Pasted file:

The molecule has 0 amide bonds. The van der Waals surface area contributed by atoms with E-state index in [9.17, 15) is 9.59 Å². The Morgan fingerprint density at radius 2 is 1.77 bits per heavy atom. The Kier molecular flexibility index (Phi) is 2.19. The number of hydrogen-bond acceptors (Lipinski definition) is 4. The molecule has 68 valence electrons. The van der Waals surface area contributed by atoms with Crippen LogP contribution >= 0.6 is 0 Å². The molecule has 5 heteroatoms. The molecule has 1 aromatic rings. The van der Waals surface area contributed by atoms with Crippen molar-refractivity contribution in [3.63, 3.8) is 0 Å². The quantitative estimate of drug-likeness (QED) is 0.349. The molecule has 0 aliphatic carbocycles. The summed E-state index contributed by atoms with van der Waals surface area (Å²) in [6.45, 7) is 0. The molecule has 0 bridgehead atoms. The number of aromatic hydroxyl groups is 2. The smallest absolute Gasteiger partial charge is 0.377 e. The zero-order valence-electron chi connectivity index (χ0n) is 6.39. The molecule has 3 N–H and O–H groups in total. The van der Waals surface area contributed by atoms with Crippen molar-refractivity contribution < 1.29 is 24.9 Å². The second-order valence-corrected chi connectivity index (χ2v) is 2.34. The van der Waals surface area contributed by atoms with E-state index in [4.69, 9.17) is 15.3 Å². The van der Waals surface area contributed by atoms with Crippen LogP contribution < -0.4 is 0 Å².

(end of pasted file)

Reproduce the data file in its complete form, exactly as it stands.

The molecule has 0 amide bonds. The van der Waals surface area contributed by atoms with E-state index in [9.17, 15) is 9.59 Å². The Morgan fingerprint density at radius 2 is 1.77 bits per heavy atom. The Kier molecular flexibility index (Phi) is 2.19. The number of hydrogen-bond acceptors (Lipinski definition) is 4. The molecule has 68 valence electrons. The van der Waals surface area contributed by atoms with Crippen LogP contribution >= 0.6 is 0 Å². The molecule has 5 heteroatoms. The molecule has 1 aromatic rings. The van der Waals surface area contributed by atoms with Crippen molar-refractivity contribution in [3.63, 3.8) is 0 Å². The quantitative estimate of drug-likeness (QED) is 0.349. The molecule has 0 aliphatic carbocycles. The summed E-state index contributed by atoms with van der Waals surface area (Å²) in [6.45, 7) is 0. The molecule has 0 bridgehead atoms. The number of aromatic hydroxyl groups is 2. The smallest absolute Gasteiger partial charge is 0.377 e. The zero-order valence-electron chi connectivity index (χ0n) is 6.39. The molecule has 3 N–H and O–H groups in total. The van der Waals surface area contributed by atoms with Crippen molar-refractivity contribution < 1.29 is 24.9 Å². The second-order valence-corrected chi connectivity index (χ2v) is 2.34. The van der Waals surface area contributed by atoms with E-state index in [4.69, 9.17) is 15.3 Å². The van der Waals surface area contributed by atoms with Crippen LogP contribution < -0.4 is 0 Å².